Tapping my Inner Squirrel (Again)

Cooling off and ready for the freezer

Cooling off and ready for the freezer

A "vat" of Minnestrone

A “vat” of Minnestrone

This time it’s soups for the winter.  I was faced with an abundance of crookneck yellow squash and tomatoes so I decided to make a sort of minnestrone, using my freshly harvested onions and garlic and adding some cannelloni beans and Italian sausage for protein.  While I was making soup, I also made some split pea soup (there is a good recipe for basic pea soup on the back of the bag of dried peas).  The only tedious part of the minnestrone is peeling the tomatoes, but two minutes in boiling water splits the skins and they slip off quite easily after the tomatoes are cooled off in cold water.  Both soups begin with olive oil and sliced onions which are sautéed slowly until they turn golden.  Add minced garlic next and saute that for about a minute, then add the protein if you want to use it.

Split pea with diced kielbasa

Split pea with diced kielbasa

Most split pea recipes call for ham bones but I hardly ever have one around so I added diced kielbasa, as I had one still in the freezer from last winter.  Cook the sausage until it loses its pink color.  Now the vegetables:  for the pea soup add diced carrots and celery and saute until they soften.  For the minnestrone, add the cut up squash and peeled tomatoes and cook until the tomatoes start to shed their juices.  At this point herbs and spices are added, thyme and basil for the minnestrone; thyme and bay leaf for the split pea.  I add hot red pepper flakes to both but they aren’t necessary if you don’t like a little “heat.” After the added vegetables have cooked, liquid is added, chicken broth and a cup of vermouth for the split pea and white wine for the minnestrone.  Finally add the dried peas to the split pea (no need to pre-soak) and the beans to the minnestrone (pasta can be added instead).  I used dried beans which I preboiled for a minute and let stand while I finished the other steps of the recipe but canned are fine.  Just be sure to rinse off the soaking water or the can liquid to lessen the effects of the beans.  Simmer until the dried peas are soft (about 45 minutes) and the tomatoes in the minnestrone break down.  Check to see if more salt is needed as there is usually quite a lot in sausage.  I got sixteen quarts of soup.  This will taste so good for lunch as we’re sitting in front of the wood stove on a howling winter day.  [Sorry about combining the instructions, hope it isn’t confusing]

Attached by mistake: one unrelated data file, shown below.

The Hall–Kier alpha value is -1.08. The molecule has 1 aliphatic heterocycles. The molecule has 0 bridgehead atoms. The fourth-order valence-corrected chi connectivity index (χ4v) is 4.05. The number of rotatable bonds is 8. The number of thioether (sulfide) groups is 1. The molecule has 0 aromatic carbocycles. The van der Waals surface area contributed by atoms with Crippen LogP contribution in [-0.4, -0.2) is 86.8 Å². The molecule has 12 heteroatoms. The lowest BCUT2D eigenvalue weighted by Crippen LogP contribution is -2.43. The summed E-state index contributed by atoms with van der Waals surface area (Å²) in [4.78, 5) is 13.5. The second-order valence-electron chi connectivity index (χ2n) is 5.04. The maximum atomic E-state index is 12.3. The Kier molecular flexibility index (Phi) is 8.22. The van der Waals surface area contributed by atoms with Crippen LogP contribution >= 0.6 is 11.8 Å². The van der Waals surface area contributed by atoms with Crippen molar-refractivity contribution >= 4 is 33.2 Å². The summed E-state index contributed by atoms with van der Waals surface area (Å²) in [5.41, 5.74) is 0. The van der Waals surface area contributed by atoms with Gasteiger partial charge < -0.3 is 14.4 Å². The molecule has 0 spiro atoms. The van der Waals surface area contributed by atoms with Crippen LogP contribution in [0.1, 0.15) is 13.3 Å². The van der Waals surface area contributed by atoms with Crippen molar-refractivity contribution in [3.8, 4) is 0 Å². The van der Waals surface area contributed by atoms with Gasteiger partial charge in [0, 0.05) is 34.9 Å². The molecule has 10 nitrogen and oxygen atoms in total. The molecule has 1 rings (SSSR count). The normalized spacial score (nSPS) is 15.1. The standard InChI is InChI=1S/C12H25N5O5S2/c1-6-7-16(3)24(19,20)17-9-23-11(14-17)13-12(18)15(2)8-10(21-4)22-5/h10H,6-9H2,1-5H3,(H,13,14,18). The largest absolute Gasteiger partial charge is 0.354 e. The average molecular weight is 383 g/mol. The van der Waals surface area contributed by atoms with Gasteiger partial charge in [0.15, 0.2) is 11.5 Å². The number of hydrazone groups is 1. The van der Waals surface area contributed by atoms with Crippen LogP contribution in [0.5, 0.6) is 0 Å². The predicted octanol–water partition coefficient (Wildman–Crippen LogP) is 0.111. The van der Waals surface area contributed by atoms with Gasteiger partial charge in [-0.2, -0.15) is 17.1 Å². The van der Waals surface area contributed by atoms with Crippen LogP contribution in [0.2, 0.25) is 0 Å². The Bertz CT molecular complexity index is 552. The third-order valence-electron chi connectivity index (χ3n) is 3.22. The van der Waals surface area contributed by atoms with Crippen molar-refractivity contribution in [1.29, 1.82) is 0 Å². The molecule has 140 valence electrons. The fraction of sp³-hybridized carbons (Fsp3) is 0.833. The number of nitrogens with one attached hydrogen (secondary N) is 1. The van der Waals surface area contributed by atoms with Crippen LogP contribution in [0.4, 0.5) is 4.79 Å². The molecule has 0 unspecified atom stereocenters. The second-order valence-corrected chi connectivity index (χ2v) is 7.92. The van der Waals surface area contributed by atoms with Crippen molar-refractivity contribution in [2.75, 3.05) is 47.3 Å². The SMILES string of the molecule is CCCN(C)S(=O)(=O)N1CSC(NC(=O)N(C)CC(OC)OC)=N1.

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2 Responses so far »

  1. 1

    Marjorie said,

    Both soups look delicious and mouth-watering. I like your style that makes cooking seem simple. And, I truly enjoy the variety of topics of the blog. Best decision I made was to subscribe and not just check in just when I thought about it. I look forward to well-illustrated and informative posts about your interesting life outside in nature and in your kitchen.

    Like


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